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Among the eating qualities attributed to cooked meat, tenderness is considered an essential factor in dictating consumers' overall satisfaction and future purchase. Tenderness can be influenced by several extrinsic and intrinsic factors; however, the extent of postmortem proteolysis that occurs during meat aging is the main contributor to end-product tenderness. The process involves enzymatic degradation of key cytoskeletal proteins and the signaling of cellular apoptosis, which ultimately leads to the breakdown of muscles structural integrity, resulting in tenderization. The calcium-dependent calpain system, specifically calpain-1, has been recognized as the main protease involved in postmortem tenderization. In the presence of calcium, calpain-1 undergoes autolysis and becomes proteolytically active. Early exposure to calcium has been shown to enhance calpain activity and improved meat tenderness. However, most methods introducing calcium into muscle involve injecting salt solutions, which runs the risk of microbial contamination and damage to the product. Thus, a more effective method of enhancing calpain activity is needed.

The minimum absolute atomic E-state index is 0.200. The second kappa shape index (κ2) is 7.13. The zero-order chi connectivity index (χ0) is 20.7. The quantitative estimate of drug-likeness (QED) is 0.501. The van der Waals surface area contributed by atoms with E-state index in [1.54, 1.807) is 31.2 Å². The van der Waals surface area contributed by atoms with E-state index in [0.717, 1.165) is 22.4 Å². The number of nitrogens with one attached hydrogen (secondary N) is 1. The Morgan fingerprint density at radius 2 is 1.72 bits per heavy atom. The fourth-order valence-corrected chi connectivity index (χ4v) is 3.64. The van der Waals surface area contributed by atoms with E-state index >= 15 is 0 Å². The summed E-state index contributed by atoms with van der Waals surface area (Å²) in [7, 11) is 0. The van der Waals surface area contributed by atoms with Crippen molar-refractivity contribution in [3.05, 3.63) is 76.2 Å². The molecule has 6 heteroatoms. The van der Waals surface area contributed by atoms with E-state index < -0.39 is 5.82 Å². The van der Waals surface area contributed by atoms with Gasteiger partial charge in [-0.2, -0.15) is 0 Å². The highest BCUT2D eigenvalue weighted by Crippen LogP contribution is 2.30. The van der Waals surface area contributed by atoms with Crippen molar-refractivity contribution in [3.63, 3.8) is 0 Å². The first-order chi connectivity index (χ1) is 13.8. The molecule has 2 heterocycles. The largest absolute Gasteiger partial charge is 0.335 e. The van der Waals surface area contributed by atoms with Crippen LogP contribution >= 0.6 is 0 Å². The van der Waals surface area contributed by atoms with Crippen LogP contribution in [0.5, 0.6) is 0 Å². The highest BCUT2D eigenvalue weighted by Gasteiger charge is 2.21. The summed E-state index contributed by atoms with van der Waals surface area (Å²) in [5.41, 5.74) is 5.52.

longissimus dorsi muscle was subjected to ultrasonication. Tenderness and proteolysis were evaluated over a 336 h aging period. Tenderness and proteolysis were enhanced (P < 0.05) in ultrasonicated steaks. Thus far, the results suggest ultrasonication improves meat tenderness during postmortem aging. Further evaluation of free calcium, calpain activity, and other biomarkers of tenderness is needed.


Utah State University

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Life Sciences | Nutrition

Power Ultrasonication Improves Tenderness and Proteolysis in Beef Steak During Aging

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